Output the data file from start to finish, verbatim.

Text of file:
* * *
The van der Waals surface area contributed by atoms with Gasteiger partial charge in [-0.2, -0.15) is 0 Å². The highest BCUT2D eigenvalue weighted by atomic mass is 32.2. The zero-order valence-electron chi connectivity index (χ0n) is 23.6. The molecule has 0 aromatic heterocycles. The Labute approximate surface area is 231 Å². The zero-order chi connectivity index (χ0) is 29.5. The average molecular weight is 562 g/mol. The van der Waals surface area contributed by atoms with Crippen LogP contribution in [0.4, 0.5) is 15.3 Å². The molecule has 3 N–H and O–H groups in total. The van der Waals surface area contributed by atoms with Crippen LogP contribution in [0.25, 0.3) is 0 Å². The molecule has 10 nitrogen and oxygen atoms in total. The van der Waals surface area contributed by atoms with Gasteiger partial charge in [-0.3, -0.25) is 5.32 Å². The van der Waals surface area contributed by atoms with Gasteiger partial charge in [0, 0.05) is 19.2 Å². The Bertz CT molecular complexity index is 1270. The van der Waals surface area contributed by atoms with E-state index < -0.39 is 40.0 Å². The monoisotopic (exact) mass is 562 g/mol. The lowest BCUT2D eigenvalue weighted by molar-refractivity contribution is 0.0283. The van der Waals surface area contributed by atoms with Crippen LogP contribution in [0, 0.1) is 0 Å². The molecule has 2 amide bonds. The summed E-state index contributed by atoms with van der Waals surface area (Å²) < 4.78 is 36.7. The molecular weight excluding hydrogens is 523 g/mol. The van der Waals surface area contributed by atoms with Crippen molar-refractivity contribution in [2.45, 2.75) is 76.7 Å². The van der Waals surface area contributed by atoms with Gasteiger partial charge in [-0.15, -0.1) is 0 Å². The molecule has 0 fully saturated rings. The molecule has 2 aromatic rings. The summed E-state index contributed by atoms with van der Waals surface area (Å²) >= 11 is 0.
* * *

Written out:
The van der Waals surface area contributed by atoms with Gasteiger partial charge in [-0.2, -0.15) is 0 Å². The highest BCUT2D eigenvalue weighted by atomic mass is 32.2. The zero-order valence-electron chi connectivity index (χ0n) is 23.6. The molecule has 0 aromatic heterocycles. The Labute approximate surface area is 231 Å². The zero-order chi connectivity index (χ0) is 29.5. The average molecular weight is 562 g/mol. The van der Waals surface area contributed by atoms with Crippen LogP contribution in [0.4, 0.5) is 15.3 Å². The molecule has 3 N–H and O–H groups in total. The van der Waals surface area contributed by atoms with Crippen LogP contribution in [0.25, 0.3) is 0 Å². The molecule has 10 nitrogen and oxygen atoms in total. The van der Waals surface area contributed by atoms with Gasteiger partial charge in [-0.3, -0.25) is 5.32 Å². The van der Waals surface area contributed by atoms with Gasteiger partial charge in [0, 0.05) is 19.2 Å². The Bertz CT molecular complexity index is 1270. The van der Waals surface area contributed by atoms with E-state index < -0.39 is 40.0 Å². The monoisotopic (exact) mass is 562 g/mol. The lowest BCUT2D eigenvalue weighted by molar-refractivity contribution is 0.0283. The van der Waals surface area contributed by atoms with Crippen LogP contribution in [0, 0.1) is 0 Å². The molecule has 2 amide bonds. The summed E-state index contributed by atoms with van der Waals surface area (Å²) < 4.78 is 36.7. The molecular weight excluding hydrogens is 523 g/mol. The van der Waals surface area contributed by atoms with Crippen molar-refractivity contribution in [2.45, 2.75) is 76.7 Å². The van der Waals surface area contributed by atoms with Gasteiger partial charge in [-0.15, -0.1) is 0 Å². The molecule has 0 fully saturated rings. The molecule has 2 aromatic rings. The summed E-state index contributed by atoms with van der Waals surface area (Å²) >= 11 is 0.